Welfare Rolls Plummet in States That Make One Tiny Rule Change

In a development that will only come as a surprise to those lacking a scintilla of economic literacy (in other words, liberals), Fox News reports that the food stamp rolls are shrinking in several states, for a very simple reason.

Following the food stamp explosion of the Obama years, states have been moving to re-impose work requirements on public assistance, and the results speak for themselves:

According to AL.com, the number of recipients [in 13 Alabama counties] declined from 5,538 to 831 between Jan. 1 and the beginning of May – an 85 percent drop.

Similar changes were implemented in select counties in Georgia and by the end of the first three months, the number of adults receiving benefits in three participating counties dropped 58 percent, according to the Georgia Public Policy Foundation […]

In October 2014, [Maine Republican Gov. Paul] LePage announced that able-bodied adults would have to find work, spend 20 hours per week in a work program, or perform community service for six hours a week.

Food stamp participation declined 14.5 percent from 235,771 in January 2014 to 201,557 in January 2015, according to the state.

An analysis of a group of 7,000 Mainers who left SNAP in 2014 found their total earnings increased from $3.85 million in the third quarter 2014 to $8.24 million in the last quarter of 2015.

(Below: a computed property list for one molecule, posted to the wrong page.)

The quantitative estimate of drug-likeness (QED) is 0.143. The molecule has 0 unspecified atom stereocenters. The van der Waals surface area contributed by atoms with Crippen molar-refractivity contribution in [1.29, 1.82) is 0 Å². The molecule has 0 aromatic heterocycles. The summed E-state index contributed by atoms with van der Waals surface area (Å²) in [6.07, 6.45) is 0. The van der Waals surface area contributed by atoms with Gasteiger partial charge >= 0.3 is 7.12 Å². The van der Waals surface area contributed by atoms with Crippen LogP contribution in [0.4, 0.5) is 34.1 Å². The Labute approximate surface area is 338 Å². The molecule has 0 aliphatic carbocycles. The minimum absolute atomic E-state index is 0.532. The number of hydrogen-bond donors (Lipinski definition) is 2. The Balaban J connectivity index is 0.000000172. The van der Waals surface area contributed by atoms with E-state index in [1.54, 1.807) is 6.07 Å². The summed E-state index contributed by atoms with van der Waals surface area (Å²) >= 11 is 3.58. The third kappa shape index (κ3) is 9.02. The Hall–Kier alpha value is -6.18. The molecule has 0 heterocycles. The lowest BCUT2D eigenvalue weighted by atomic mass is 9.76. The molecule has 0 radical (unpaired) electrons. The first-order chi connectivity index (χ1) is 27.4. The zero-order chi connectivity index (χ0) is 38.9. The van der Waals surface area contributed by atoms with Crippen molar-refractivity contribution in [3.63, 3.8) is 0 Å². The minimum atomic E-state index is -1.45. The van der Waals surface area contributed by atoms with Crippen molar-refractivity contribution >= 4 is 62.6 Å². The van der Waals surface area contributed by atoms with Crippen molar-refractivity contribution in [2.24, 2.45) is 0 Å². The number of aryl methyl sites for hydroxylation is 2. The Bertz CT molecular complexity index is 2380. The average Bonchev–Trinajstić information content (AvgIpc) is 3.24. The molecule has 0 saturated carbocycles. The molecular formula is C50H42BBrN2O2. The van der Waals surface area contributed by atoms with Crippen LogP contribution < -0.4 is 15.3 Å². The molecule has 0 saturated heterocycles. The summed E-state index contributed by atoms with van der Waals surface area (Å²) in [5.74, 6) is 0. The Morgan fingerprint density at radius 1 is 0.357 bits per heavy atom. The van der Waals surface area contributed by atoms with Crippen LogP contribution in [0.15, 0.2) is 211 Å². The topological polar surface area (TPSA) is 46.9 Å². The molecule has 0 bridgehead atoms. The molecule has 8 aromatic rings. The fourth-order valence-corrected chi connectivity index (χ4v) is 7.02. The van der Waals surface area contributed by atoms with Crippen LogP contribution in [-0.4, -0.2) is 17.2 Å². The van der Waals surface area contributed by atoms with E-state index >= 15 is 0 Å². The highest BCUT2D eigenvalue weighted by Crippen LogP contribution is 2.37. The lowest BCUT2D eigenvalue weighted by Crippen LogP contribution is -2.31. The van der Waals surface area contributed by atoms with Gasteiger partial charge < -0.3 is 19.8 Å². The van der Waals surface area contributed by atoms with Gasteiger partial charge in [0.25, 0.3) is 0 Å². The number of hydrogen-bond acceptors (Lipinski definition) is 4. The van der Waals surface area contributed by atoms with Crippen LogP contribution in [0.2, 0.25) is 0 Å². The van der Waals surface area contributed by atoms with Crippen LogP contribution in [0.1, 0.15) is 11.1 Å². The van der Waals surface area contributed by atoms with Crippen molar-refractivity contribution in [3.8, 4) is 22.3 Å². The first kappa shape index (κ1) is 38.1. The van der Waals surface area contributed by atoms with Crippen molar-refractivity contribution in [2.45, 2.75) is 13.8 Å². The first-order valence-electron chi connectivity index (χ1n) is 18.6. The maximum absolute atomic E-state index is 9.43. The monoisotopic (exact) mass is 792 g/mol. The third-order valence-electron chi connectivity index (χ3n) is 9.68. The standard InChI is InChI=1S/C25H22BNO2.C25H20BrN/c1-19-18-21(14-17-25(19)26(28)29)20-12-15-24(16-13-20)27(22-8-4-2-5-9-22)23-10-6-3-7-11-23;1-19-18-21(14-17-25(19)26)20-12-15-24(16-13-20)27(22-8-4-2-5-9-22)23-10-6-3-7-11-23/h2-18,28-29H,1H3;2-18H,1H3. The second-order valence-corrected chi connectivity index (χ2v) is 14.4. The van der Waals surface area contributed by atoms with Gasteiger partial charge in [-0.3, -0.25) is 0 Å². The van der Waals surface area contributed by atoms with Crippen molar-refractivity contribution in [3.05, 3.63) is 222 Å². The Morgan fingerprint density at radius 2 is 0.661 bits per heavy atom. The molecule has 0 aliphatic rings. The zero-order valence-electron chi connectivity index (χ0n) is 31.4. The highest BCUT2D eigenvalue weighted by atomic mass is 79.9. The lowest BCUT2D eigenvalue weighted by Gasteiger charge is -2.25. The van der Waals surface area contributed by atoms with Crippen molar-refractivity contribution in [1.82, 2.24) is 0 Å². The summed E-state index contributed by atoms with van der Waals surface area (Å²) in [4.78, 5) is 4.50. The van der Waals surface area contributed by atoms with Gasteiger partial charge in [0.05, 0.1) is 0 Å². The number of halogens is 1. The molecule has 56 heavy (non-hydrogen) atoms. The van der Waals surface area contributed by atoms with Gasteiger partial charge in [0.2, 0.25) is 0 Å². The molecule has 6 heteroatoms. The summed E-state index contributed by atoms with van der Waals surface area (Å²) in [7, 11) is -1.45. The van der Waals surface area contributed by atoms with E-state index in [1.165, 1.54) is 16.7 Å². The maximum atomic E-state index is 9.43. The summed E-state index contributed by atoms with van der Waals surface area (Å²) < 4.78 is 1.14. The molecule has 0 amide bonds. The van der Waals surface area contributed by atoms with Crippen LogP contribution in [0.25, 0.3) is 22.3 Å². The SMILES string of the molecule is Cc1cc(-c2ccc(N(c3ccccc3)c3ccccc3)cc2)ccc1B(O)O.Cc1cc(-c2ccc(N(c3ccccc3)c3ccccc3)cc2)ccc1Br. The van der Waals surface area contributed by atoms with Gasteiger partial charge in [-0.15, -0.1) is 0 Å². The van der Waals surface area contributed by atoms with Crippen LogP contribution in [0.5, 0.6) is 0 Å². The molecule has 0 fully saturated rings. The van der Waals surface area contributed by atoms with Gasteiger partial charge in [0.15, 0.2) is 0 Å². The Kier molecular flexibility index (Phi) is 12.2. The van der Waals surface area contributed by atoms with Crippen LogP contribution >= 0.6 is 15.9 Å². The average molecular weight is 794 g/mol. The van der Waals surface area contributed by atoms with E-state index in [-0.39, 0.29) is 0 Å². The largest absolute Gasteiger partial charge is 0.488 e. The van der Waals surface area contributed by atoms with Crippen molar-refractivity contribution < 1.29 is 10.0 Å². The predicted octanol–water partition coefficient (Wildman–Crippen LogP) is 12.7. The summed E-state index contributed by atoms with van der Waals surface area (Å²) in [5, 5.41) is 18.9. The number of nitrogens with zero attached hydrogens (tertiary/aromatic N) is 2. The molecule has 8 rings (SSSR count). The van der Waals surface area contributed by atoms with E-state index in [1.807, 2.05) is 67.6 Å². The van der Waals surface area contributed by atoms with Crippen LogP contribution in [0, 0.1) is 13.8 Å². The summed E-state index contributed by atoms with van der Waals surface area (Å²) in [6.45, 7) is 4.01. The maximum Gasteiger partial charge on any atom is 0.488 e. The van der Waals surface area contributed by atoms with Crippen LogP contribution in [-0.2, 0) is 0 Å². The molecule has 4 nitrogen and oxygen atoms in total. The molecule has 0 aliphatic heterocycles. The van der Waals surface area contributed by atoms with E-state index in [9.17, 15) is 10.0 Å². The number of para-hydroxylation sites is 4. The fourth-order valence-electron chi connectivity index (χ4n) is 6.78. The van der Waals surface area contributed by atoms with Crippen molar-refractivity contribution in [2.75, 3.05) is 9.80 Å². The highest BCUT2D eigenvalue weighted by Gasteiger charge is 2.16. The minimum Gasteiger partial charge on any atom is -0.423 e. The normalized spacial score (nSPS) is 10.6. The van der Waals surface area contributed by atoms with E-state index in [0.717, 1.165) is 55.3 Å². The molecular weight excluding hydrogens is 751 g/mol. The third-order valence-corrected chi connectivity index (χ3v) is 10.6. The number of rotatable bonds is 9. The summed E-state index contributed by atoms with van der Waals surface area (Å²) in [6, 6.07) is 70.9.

Kansas saw a 75 percent decline after implementing work requirements in 2013. In addition, nearly 60 percent of former beneficiaries found employment within 12 months and their incomes rose by an average of 127 percent per year, according to the Foundation for Government Accountability.

Accordingly, Congressional Republicans Mike Lee and Jim Jordan are introducing legislation to apply this common sense nationally, requiring able-bodied and childless adults to participate in “work activation” programs if they want food stamps, which would also be subject to a new time limit. Jordan’s reasoning why says it all:

We should be incentivizing work, not providing a disincentive to find a job, which is a good thing both for the taxpayer as well as for the beneficiary […] The focus of these programs should be on how we can help adults get their families to a better way of life.

What’s remarkable here is not simply the size of the turnaround, but the speed. Barack Obama opened the floodgates by letting states waive work requirements at the beginning of his presidency, doubling the food stamp rolls. That’s eight years of acclimation to government dependence and atrophied work ethics. Yet the simple act of requiring people to take a measure of responsibility for their own fortunes was enough to get a tremendous amount of people independent in a matter of months.

Apparently necessity is one of the only motivators most people need.

Let’s hope Lee and Jordan are successful in their efforts to restore sanity to federal government handouts. As these states just demonstrated, it’s not just the fiscally responsible thing to do; it’s also the most truly compassionate.